Grave obsessions

The Stanwood Coat of Arms
The coat of arms is an oft sought-after element of family historians. Symbolizing the right to bear arms, the coat of arms indicated status and privilege. Rarely are those seen in the United States deemed authentic.
The New England Historical and Genealogical Register 50:542 tells us of the Stanwood Coat of Arms.  The article's author, Mrs. Ellen Dunlap Hopkins, writes:

"In connection with the origin of the family, comes the question of the right to a coat of arms in this branch of the Stanwood family. There seem to be two Stanwood coat of arms.  I can find no authority for the New England family using arms save by tradition..."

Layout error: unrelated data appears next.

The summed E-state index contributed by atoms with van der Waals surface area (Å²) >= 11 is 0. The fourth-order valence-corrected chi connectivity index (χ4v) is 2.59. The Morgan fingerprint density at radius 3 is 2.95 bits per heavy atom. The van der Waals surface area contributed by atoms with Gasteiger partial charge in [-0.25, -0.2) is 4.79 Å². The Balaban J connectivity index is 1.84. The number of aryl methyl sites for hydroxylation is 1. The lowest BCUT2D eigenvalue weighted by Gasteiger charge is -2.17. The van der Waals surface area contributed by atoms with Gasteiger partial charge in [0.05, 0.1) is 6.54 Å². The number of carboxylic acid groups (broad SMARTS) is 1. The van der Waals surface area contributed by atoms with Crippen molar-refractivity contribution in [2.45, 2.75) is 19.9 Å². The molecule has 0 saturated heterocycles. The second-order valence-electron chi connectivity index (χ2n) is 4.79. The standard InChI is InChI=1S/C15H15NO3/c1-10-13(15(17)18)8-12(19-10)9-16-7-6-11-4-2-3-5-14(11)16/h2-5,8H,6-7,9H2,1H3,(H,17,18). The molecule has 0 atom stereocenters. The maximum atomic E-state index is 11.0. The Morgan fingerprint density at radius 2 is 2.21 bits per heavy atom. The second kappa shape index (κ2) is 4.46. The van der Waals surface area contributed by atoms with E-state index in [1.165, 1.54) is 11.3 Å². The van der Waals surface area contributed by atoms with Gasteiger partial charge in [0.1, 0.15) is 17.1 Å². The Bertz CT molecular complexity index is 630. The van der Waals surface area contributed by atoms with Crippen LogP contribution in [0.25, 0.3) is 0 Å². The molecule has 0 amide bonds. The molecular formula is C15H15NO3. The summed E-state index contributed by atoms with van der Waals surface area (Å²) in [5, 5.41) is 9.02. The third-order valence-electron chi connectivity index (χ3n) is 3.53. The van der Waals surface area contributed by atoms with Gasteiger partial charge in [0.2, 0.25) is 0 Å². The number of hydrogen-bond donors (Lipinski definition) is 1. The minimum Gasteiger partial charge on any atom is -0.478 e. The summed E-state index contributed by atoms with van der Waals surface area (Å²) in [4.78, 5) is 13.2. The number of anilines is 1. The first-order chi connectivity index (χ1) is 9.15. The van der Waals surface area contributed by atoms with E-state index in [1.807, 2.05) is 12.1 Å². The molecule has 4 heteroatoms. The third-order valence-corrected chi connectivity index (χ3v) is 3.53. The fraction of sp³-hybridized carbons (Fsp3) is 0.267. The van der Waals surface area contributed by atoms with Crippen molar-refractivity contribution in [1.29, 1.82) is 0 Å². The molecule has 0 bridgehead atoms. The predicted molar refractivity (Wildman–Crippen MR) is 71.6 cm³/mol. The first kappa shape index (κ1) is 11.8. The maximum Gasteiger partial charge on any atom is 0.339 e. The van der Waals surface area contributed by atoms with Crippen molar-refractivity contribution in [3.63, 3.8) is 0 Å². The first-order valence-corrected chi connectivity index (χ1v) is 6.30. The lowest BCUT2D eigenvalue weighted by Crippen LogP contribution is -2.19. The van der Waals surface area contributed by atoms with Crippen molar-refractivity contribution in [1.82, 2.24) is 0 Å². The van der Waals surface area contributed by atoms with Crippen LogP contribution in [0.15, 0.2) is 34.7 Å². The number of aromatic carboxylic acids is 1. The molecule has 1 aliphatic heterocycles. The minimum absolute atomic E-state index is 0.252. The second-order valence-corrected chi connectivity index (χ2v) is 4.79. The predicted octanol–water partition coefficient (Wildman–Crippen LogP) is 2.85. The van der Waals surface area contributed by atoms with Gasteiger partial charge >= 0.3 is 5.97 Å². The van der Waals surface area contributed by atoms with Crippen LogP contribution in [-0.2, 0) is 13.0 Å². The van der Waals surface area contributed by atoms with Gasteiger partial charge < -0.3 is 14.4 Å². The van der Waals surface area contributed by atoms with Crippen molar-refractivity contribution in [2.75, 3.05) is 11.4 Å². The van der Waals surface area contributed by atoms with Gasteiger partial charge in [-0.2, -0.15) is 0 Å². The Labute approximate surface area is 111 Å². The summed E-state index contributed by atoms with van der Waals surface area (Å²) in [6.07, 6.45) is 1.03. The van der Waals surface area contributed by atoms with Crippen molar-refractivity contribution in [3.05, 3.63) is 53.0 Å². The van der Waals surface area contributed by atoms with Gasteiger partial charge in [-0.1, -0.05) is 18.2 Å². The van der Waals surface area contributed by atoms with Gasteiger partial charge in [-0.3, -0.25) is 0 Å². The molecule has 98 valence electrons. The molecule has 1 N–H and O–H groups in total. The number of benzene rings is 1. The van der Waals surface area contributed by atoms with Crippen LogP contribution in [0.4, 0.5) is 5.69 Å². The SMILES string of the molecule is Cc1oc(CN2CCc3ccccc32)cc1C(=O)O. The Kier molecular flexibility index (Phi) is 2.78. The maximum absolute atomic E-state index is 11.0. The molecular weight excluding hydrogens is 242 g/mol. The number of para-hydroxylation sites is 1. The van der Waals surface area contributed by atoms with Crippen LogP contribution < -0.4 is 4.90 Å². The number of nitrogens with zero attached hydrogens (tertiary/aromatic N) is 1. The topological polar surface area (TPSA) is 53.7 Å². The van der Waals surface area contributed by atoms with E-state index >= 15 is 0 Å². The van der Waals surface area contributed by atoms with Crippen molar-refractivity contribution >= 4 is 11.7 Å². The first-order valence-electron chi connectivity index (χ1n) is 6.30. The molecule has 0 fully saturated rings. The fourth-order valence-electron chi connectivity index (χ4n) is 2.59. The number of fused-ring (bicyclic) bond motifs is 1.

Ethel Stanwood Bolton, the author of The Stanwood Family in America, also tackled this subject.  She described the work of John Cole, an unscrupulous man who was the likely creator of two fake coat of arms.  One of them, touted in the Brunswick Stanwood family, had four griffins' heads upon it.  According to Bolton, "Both bear on a scroll across the bottom the text, 'By the name of Stanwood;' but Philip spelled and signed his name Stainwood, and most of his sons and grandsons did the same.  In fact, both coats are, without a doubt, forgeries." She continues, "There was at one time a third coat-of-arms in Ipswich, but as it has been destroyed it is impossible to say whether it was a different or a copy of one of these."  Regardless, Bolton continues:  "Age, use, and ignorance of heraldry on the part of the owners, have all brought about a belief in their authenticity to-day." The coat of arms depicted above was purchased off of eBay about 2004.  It was sold along with several letters, one of which was written by a Lemuel Stanwood of Boston probably about 1845, and the other by Mr. John Dorr to "My Dear Son," penned 16 December 1825.  The original letters were donated to the New England Historic Genealogical Society.

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